Often, the hero’s cape may only retain its powers for a month – or less: so should brands chase short-term gain if it has the potential to harm long-term brand value? Here too Generation Z appears to offer a solution. They expect brands to adopt new personas (just as they do) and are sensitive to the “serious” and the “party” sides of a brand’s personality. A more direct explanation is that if a brand isn’t doing remarkable things, they aren’t going to pay attention any way.

More than ever, establishment brands are giving up on trying to persuade younger consumers to refine their taste and opting to give them what they want. On the positive side, it’s never been easier to stay informed about emerging trends, or achieve greater impact with a moderate investment in publicity or inventory. Versatility and intensity are key components of brand perception, making it important to experiment with fresh product ideas while maintaining some sense of consistency and momentum.

Ideas can be old or new – both are in fashion. Whatever the choice, brands need to show self-belief, agility and creative flair to rise above the market clutter, and win.

 

Levis Commuter Trucker Jacket

2. How Much Tech is Too Much? 

A year ago, Levi’s and Google created waves by announcing a gesture-controlled jacket with the power to transform phone use on busy city roads. Last Wednesday, the Jacquard-enhanced Levi’s Commuter Trucker Jacket finally went on sale, ushering in a new chapter of arguing about the future of wearable tech.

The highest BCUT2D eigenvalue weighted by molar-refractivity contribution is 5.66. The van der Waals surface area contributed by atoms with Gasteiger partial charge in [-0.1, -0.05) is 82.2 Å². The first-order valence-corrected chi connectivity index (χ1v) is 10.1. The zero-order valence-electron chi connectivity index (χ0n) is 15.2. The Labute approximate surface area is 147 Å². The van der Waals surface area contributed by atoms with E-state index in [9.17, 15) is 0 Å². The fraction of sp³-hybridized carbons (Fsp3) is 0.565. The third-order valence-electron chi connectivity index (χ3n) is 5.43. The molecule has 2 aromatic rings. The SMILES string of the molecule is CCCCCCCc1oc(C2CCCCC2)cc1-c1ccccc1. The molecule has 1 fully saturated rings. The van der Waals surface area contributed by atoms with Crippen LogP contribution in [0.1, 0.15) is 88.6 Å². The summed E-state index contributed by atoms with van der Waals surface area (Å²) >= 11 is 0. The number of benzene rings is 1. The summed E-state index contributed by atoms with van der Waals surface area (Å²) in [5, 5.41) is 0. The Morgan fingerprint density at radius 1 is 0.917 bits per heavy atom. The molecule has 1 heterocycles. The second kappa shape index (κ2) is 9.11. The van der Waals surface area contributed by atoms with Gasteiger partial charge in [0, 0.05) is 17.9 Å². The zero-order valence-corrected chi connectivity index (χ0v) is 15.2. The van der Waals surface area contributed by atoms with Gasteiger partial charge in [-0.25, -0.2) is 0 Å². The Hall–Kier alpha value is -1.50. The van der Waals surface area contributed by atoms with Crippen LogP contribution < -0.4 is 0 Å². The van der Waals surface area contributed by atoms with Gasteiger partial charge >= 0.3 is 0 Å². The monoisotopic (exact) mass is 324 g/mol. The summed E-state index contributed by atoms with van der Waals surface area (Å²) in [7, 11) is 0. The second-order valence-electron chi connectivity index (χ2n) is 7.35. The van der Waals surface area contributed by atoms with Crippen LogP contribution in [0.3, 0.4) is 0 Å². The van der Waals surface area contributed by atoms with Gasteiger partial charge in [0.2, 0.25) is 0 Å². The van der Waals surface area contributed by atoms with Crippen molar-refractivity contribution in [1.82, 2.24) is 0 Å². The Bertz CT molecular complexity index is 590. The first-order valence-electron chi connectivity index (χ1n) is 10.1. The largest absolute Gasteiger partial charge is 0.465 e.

As star names like Fitbit, Misfit and Pebble have dimmed or disappeared, it’s clear that the first wave of wearable tech brands got things wrong. They imagined that average consumers would rush to buy a completely new accessory with new functions from a brand they had never heard of. Even if the sector continues to grow, dreams of an iPhone-style revolution for wearables have faded.

That revolution won’t happen until the day that smartphones become obsolete. Until then, new ideas that enhance phone performance with minimal effort will find adoption and generate value.

For brands without the resources, ability or reputation to develop devices, this is good news. More than two million available apps teach us that consumers are happy to pay a little in return for something fun or meaningful – no matter how small. For this reason, lifestyle brands are better off trying to harness technology via gimmicks rather than gadgets.

Tech Enhanced

Last month, Nike premiered its new NBA fan jerseys equipped with NFC chips to offer experiences beyond the product. Via his jersey and the NikeConnect app, the most obsessed fan can unlock exclusive access to the player emblazoned across his back, participate in promotions and even get ahead on NBA2K. Minimal effort is key. Similarly, the new AR-driven IKEA Place app looks like it could be a game-changer, especially for anyone who has tried to use slow, heavy design simulators that don’t work on phones.

The possibilities to enhance products to interact with smartphones – and smart speakers – are endless. The important thing is to aim for something small and execute it cleanly. In many ways, children’s toys could be an interesting source of ideas on what works and what doesn’t when it comes to products aimed at mature users.